There is always a danger with making predictions that they will of course be proved to be wrong and before any formal announcement has been made IBM has started to undermine expectations that it could cut as many as 100,000 staff this week.
After Big Blue delivered its latest set of quarterly results, which showed an 11th consecutive quarter of declining revenues, some martket watchers started to muse on the consequences of such a performance.
One of the reports from Forbes, which was picked up widely, talked of a Project Chrome that the vendor had been working on, which could see it slash 26% of the workforce, which equates to slighty more than 100,000 people.
The reports went on to try and guess where the axe would be swung deepest, with the consensus emerging around storage and mainframes, which seemed slightly odd considering IBM launched the z13 mainframe only last week.
But with the Unions galvanised and the amount of headlines increasing by the hour IBM moved last night to give some sort of response to the claims that it would be prepared to undertake the highest workforce reductions in its history.
The statement from IBM does not imply that there wiill not be any cuts to staffing levels but clearly they will not be on the scale that has been implied in the reports about layoffs.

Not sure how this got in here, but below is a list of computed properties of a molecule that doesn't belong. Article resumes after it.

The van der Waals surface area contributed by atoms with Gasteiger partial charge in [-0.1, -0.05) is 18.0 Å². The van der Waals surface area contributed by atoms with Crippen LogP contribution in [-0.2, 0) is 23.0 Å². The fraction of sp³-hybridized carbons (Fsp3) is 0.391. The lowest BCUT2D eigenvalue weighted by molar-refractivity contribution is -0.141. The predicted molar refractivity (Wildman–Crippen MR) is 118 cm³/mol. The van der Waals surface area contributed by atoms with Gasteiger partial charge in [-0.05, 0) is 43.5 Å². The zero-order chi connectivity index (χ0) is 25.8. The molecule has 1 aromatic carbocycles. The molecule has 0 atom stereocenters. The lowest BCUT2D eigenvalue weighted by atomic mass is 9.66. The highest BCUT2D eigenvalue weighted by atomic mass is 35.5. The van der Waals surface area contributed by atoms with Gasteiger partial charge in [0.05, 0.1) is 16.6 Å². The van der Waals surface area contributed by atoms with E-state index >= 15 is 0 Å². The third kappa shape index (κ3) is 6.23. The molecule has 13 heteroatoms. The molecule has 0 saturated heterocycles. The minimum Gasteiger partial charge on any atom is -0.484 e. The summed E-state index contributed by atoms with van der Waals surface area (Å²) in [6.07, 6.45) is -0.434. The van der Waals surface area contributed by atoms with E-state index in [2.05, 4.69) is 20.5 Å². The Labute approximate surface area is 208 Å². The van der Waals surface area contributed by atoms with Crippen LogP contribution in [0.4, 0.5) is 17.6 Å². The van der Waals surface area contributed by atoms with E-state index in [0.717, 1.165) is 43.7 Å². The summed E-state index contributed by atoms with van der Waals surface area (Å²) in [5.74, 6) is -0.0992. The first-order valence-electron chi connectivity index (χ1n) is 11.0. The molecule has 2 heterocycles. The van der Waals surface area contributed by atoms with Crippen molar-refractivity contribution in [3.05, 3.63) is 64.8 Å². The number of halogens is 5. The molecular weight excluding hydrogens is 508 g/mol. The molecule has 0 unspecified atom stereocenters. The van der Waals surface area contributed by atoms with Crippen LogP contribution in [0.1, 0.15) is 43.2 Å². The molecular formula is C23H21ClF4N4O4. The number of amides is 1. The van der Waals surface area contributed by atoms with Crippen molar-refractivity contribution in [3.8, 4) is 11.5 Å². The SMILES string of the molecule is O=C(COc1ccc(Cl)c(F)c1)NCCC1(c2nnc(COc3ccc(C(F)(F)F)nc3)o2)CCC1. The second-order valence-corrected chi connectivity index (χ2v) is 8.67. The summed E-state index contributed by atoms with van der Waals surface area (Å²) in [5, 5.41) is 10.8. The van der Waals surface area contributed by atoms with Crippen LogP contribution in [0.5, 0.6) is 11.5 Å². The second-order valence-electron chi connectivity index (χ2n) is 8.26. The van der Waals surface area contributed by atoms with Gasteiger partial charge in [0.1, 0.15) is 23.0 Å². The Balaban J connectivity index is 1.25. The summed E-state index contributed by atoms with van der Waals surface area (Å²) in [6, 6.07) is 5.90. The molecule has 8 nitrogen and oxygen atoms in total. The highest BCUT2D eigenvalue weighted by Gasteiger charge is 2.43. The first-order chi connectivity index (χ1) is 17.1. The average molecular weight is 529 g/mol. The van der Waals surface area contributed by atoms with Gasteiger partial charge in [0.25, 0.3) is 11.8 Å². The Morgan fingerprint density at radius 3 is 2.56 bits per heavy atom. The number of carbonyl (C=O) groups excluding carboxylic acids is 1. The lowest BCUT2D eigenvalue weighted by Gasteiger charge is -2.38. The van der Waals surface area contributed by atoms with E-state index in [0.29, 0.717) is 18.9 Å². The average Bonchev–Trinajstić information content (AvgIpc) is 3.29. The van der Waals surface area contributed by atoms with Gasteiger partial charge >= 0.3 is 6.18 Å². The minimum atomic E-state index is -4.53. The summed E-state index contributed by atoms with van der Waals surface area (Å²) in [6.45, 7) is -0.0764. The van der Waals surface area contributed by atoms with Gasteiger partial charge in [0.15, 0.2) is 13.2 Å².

"IBM does not comment on rumors, even ridiculous or baseless ones," the company said in a statement.
"If anyone had checked information readily available from our public earnings statements, or had simply asked us, they would know that IBM has already announced the company has just taken a $600m charge for workforce rebalancing. This equates to several thousand people, a small fraction of what's been reported," the firm added.
Last week when talking about the firm's quarterly numbers IBM's CFO Martin Schroeter responded to a question from an analyst and revealed that the level of layoffs would be around the same number as last year, which would put it in the region of 8,000.